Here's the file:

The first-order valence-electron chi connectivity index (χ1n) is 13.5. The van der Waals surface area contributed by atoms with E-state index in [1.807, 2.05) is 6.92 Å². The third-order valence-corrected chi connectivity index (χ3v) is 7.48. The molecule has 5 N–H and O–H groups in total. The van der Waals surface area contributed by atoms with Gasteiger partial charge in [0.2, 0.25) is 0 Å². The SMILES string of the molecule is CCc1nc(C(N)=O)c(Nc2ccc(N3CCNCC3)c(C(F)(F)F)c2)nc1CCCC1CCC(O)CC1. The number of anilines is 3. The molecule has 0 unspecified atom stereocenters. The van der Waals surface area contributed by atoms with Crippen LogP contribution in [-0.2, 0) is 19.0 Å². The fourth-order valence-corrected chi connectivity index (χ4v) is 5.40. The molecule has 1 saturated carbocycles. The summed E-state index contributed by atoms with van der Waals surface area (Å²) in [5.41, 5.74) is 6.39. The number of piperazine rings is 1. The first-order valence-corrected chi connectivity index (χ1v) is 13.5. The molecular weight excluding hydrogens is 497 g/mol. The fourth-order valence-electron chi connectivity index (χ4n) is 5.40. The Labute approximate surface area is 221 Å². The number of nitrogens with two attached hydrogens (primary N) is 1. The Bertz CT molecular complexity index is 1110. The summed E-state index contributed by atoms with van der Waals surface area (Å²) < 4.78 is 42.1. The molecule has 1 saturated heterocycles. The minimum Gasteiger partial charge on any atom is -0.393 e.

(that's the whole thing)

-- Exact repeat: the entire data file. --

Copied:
The first-order valence-electron chi connectivity index (χ1n) is 13.5. The van der Waals surface area contributed by atoms with E-state index in [1.807, 2.05) is 6.92 Å². The third-order valence-corrected chi connectivity index (χ3v) is 7.48. The molecule has 5 N–H and O–H groups in total. The van der Waals surface area contributed by atoms with Gasteiger partial charge in [0.2, 0.25) is 0 Å². The SMILES string of the molecule is CCc1nc(C(N)=O)c(Nc2ccc(N3CCNCC3)c(C(F)(F)F)c2)nc1CCCC1CCC(O)CC1. The number of anilines is 3. The molecule has 0 unspecified atom stereocenters. The van der Waals surface area contributed by atoms with Crippen LogP contribution in [-0.2, 0) is 19.0 Å². The fourth-order valence-corrected chi connectivity index (χ4v) is 5.40. The molecule has 1 saturated carbocycles. The summed E-state index contributed by atoms with van der Waals surface area (Å²) in [5.41, 5.74) is 6.39. The number of piperazine rings is 1. The first-order valence-corrected chi connectivity index (χ1v) is 13.5. The molecular weight excluding hydrogens is 497 g/mol. The fourth-order valence-electron chi connectivity index (χ4n) is 5.40. The Labute approximate surface area is 221 Å². The number of nitrogens with two attached hydrogens (primary N) is 1. The Bertz CT molecular complexity index is 1110. The summed E-state index contributed by atoms with van der Waals surface area (Å²) < 4.78 is 42.1. The molecule has 1 saturated heterocycles. The minimum Gasteiger partial charge on any atom is -0.393 e.